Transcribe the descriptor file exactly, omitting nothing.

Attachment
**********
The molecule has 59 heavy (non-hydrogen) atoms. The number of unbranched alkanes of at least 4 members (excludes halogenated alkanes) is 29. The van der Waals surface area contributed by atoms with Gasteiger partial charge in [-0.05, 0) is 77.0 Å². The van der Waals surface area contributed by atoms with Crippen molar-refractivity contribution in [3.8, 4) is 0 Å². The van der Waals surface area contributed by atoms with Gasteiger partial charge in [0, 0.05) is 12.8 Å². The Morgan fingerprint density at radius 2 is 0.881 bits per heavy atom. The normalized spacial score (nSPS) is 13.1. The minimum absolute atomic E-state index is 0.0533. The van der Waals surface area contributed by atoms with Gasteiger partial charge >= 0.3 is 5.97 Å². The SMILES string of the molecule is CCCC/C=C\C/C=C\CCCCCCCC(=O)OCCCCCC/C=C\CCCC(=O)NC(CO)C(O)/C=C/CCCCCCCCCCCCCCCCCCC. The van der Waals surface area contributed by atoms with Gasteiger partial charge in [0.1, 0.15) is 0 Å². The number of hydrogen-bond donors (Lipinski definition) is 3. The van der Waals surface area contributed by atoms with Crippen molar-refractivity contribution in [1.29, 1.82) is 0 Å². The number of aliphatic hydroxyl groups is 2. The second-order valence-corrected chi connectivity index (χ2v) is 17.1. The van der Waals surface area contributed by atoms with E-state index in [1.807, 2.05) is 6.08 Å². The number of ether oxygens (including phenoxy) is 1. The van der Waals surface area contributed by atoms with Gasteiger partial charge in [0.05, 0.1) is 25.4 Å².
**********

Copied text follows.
The molecule has 59 heavy (non-hydrogen) atoms. The number of unbranched alkanes of at least 4 members (excludes halogenated alkanes) is 29. The van der Waals surface area contributed by atoms with Gasteiger partial charge in [-0.05, 0) is 77.0 Å². The van der Waals surface area contributed by atoms with Crippen molar-refractivity contribution in [3.8, 4) is 0 Å². The van der Waals surface area contributed by atoms with Gasteiger partial charge in [0, 0.05) is 12.8 Å². The Morgan fingerprint density at radius 2 is 0.881 bits per heavy atom. The normalized spacial score (nSPS) is 13.1. The minimum absolute atomic E-state index is 0.0533. The van der Waals surface area contributed by atoms with Gasteiger partial charge >= 0.3 is 5.97 Å². The SMILES string of the molecule is CCCC/C=C\C/C=C\CCCCCCCC(=O)OCCCCCC/C=C\CCCC(=O)NC(CO)C(O)/C=C/CCCCCCCCCCCCCCCCCCC. The van der Waals surface area contributed by atoms with Gasteiger partial charge in [0.1, 0.15) is 0 Å². The number of hydrogen-bond donors (Lipinski definition) is 3. The van der Waals surface area contributed by atoms with Crippen molar-refractivity contribution in [1.29, 1.82) is 0 Å². The number of aliphatic hydroxyl groups is 2. The second-order valence-corrected chi connectivity index (χ2v) is 17.1. The van der Waals surface area contributed by atoms with E-state index in [1.807, 2.05) is 6.08 Å². The number of ether oxygens (including phenoxy) is 1. The van der Waals surface area contributed by atoms with Gasteiger partial charge in [0.05, 0.1) is 25.4 Å².